My novel Finding Penelope has just been made into audio with ACX narrated beautifully by Sarah Brady. You may link to the opening sample (press ctrl + click to follow link) at https://www.amazon.com/Finding-Penelope/dp/B07NPYS2P6/ref=tmm_aud_swatch_0?_encoding=UTF8&qid=&sr or
Apart from casting a wry glance at the phenomenon of chick lit and treating of the role of patriarchy in a family, the novel Finding Penelope is essentially a love story marking a growth in self-realisation in the protagonist Penelope Eames. It delves into the drugs culture and its associated criminality in Spain (where a lot of Celtic Tiger money wound up laundered), Ireland and the UK. The prompt for the novel was from Cervantes and a motif may be interpreted as a sort of modern day parallel of Don Quijote’s attack on the proliferation of romance novels of that time. As seventy per cent of readers are now female, I wanted to understand more of the female mindset. So I picked the brains of women of my acquaintance, including two adult daughters and I researched contemporary women writers and books like Everywoman and I reread with new female (or at least androgynous eyes) my well-thumbed de Beauvoir, Anna Karenina and Portrait of a Lady. Simultaneously, I was studying the crime culture on the Costa. The result was the character Penelope Eames.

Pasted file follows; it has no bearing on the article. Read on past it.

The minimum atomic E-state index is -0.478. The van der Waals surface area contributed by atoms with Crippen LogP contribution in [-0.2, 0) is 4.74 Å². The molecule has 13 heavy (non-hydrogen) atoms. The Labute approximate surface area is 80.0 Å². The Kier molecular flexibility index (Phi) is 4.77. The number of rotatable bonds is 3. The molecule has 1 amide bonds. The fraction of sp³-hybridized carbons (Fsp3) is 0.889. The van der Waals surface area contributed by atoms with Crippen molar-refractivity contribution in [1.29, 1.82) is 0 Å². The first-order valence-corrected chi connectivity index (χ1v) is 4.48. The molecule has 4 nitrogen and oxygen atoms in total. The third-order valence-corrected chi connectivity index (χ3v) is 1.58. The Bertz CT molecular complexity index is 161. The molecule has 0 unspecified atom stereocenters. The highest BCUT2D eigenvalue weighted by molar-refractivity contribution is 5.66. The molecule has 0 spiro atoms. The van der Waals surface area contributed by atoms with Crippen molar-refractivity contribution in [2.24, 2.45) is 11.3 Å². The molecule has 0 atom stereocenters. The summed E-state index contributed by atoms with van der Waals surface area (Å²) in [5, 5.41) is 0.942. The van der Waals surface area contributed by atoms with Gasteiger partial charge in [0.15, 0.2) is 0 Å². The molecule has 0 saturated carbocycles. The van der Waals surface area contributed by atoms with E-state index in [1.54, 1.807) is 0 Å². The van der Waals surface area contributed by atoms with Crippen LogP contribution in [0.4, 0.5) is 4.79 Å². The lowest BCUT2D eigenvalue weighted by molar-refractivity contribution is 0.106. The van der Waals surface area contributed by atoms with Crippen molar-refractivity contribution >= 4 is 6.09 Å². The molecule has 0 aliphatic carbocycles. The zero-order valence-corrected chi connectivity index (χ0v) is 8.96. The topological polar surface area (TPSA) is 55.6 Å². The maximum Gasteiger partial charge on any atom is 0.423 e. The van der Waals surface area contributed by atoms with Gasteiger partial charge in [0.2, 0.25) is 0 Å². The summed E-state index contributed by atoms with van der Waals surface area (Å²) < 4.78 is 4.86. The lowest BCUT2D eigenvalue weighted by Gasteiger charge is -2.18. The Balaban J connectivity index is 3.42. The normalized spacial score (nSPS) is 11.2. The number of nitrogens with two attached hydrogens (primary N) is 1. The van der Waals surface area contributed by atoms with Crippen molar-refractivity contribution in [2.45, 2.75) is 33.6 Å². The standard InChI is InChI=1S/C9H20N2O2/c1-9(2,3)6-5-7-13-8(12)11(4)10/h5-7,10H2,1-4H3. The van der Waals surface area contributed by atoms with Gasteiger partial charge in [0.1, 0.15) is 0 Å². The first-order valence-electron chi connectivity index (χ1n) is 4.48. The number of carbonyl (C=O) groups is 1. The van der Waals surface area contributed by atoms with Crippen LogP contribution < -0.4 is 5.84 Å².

Thirty three year old romance novelist Penelope Eames moves to Spain to avoid her oppressive father and drug-addicted brother, Dermot. When she meets Ramón, a young Spanish school teacher, she is immediately attracted to him and feels the happiness that eluded her all her life may at last be hers. However, she receives a distress call from Dermot saying he is at the mercy of Charlie Eliot, a pimp and drug dealer on the Costa. Ramón, whose mother was killed by a drug addict, tells her to have nothing to do with Charlie Eliot. Penelope must decide: is she prepared to compromise herself with Charlie Eliot and jeopardise her chance of happiness with Ramón for the sake of her drug addicted brother?
‘Lawless reinvented the millennia-worn story line to reveal not only a Dublin expat Costa del Sol akin to the RTÉ Love Hate series but beautiful writing.’ Books Ireland
‘Penelope’s is an authentic voice, full of human contradiction and composed desperation.’ Sunday Independent
‘This is a really, really fine piece of sharp, precise and accurate work. A novel that will give deep, literary pleasure.’ Carlo Gébler, author.
Win a free audio book. Enter the quiz. I am offering ten complimentary Audible.co.uk codes to the book. For a chance to win, answer the question: What was the name of Penelope’s brother? Enter your answer with your email address on the contact page of my website or email it to email@example.com